Published 8th April 2019, 10:38

    IT was a day of low expectation but in the end, it turned out to be one of pleasant surprises.

    I had set off in the early spring gloom along a bulldozed track, the cloud sheet hanging oppressively low over Loch Merkland, an all-too typical Sutherland awakening. 

    Ahead lay a short circuit of two rounded hills of modest height. It wasn't exactly a menu to inspire. Blue skies and sunshine had been left behind a few miles down the long road and I had risen and then descended into a landscape of dimmed russet and grey. 

    The twin tops of the Corbett Ben Hee were buried somewhere off to my right as I passed the cut-off path into its heart and instead dropped down to the handy bridge across the waters of the Allt nan Albannaich. 

    The initial ascent on grassy slopes was uninspiring, the oppressive conditions seeming to add weight to my footfall. But as I rose, so did the cloud base and the walking became lighter. By the time the terrain provided the first signs of rock, there was blue sky on the horizon, the grasses changed to a deeper shade of green and occasional pools sparkled and provided an unblemished foreground for scale. 

    It's a long ridge rising at a gentle angle and the first summit, A’ Ghlaise, suddenly loomed into view, its double chin thrusting out from the face. 

    Now the views opened out; the elegant curve to Carn an Tionail dead ahead, Beinn Direach across a corrie filled with sparkling rock and a silver snaking sliver of a river, while Ben Hee was beginning to wake from its slumbers, a bubbling, towering tsunami of white cloud, lit from below, cascading over its twin tops.

    The summit of Carn an Tionail provides a fascinating glimpse into the heart of the complex topography of that tongue-twister of a mountain, Meallan Liath Mhic Dhughaill, a beautifully sculptured series of ridges and corries. The northern delights of Ben Hope and Ben Loyal were also prominent, if a little hazy, but the highlight of walk was still to come.

    The drop down to the Bealach nan Rath over clipped vegetation and clinking rocks is fast and straightforward but there the haste receded. This is a place you want to linger. A mix of stepped pavements, erratic boulders and pools of water, both in wind-scoured slabs and free-standing, brought to mind the corries of Skye.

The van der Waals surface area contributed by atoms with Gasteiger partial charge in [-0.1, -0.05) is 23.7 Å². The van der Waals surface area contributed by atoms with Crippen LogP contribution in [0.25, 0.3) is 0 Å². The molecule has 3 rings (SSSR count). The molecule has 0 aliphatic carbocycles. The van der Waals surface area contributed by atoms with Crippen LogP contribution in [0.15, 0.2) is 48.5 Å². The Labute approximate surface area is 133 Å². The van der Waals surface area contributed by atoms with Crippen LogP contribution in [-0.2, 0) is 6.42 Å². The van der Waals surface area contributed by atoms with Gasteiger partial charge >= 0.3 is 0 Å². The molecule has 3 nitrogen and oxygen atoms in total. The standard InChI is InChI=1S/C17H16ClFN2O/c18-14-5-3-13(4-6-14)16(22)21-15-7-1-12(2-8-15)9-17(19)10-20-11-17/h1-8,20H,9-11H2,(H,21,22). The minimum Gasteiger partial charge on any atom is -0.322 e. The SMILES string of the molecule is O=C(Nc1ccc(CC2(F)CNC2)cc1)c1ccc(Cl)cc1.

With the sun now beating down, it was the perfect place to stretch out for lunch and a bit of sun-worshipping with spectacular scenery north and south of this gap. This is truly a hidden gem, and I had it all to myself.

    All good things must come to an end, however, and a short push brought me to the flat stony top of Beinn Direach and the final unveiling of Ben Hee, which had finally managed to completely shrug off its cap of cloud. 

    From here, the descent is simple. If you fancy another summit, there’s always the continuation over Meall a’ Chleirich, but by the time you reach the col you will probably be tempted by the atv track that meanders effortlessly through the worst of the bog bringing you out to the track coming down from Bealach nam Meirleach, The Robbers Pass, an old drove route which connects with the incoming track.

    These are not honeypot hills. They are ones to be sought out, to be cherished for their solitude. I hadn't seen another soul all day but just five minutes from the finish I met a couple casually strolling in. 

    I was almost disappointed – I had become selfishly jealous of my new discovery. There are some things you just don't want to share.